A while ago my stepmother asked what exactly I do when I edit. I rattled off many items that I check, declaiming until her eyes glazed over. Hopefully you are more interested in this topic! Anyway, in this month's column we will cover the importance of focusing on consistency during your editing process.
"Consistency," according to Ralph Waldo Emerson, "is the hobgoblin of little minds." The great philosopher implies that you shouldn't obsess with making your life consistent. And with respect to life, I agree: consistency should not rule your decisions and actions when flexibility is required, especially when you discover information that should influence those decisions.
However, consistency in fiction is an entirely different matter. The fictional world is an artificial world and your readers expect it to be consistent. If you're inconsistent, if you contradict yourself, your readers will be frustrated and confused.
You may think that the goal of not contradicting yourself within your story is so obvious that it hardly merits mentioning, and so boring that it does not deserve a column. However, not contradicting yourself, particularly in a work of any length, is a large part of the editing process.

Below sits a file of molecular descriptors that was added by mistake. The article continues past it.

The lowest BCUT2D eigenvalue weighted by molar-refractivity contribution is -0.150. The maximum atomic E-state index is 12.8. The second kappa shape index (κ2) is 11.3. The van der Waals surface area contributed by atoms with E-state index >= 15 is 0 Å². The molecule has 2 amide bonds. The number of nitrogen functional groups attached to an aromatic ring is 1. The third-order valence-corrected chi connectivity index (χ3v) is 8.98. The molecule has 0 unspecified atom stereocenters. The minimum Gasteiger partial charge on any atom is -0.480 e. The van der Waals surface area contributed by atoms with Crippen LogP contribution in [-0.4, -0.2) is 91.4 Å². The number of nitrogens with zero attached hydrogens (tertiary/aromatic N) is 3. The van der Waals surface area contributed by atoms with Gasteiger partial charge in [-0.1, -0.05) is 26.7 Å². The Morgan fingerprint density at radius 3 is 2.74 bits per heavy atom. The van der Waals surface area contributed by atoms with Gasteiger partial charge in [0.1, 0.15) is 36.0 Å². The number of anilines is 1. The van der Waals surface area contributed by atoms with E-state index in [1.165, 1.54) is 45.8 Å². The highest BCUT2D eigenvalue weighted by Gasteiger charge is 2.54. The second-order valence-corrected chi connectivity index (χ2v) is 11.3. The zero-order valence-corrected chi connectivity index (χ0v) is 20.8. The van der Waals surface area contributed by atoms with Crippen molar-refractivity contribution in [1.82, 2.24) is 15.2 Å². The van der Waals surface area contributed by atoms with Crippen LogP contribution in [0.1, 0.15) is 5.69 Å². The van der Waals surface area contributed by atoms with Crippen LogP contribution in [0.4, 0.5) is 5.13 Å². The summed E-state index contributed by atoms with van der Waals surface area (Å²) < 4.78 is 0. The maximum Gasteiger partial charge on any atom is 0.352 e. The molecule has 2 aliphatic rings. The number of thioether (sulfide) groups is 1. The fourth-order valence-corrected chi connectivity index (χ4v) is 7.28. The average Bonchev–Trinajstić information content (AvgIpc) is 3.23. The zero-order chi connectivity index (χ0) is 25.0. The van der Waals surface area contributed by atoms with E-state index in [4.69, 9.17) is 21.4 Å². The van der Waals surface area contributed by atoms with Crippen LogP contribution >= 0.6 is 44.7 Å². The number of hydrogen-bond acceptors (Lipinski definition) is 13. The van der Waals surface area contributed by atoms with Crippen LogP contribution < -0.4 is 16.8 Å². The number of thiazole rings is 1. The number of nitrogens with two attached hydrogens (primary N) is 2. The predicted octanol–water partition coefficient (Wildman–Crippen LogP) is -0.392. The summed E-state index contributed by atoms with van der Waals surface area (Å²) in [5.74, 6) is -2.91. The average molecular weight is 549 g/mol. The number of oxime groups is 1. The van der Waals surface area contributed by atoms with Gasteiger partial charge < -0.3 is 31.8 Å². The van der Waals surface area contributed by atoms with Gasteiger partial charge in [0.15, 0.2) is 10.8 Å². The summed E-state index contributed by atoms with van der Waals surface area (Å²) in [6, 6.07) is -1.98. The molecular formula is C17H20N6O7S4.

Furthermore, the concept of consistency goes beyond simply making sure you have not contradicted yourself. Consistency helps you maintain a theme, a feeling, a sense of unity; it helps you to focus your fiction.
Finally, some consistency checks are more subtle than others and can play a huge role in improving your story.
In this column we'll look at how consistency can be applied in the editing process to two different major areas: levels of structure and characterization.
I'm a big proponent of levels of structure in fiction. These different levels provide a valuable schematic for checking consistency. So, below are a few of these levels and few of the ways in how consistency can matter on each of them.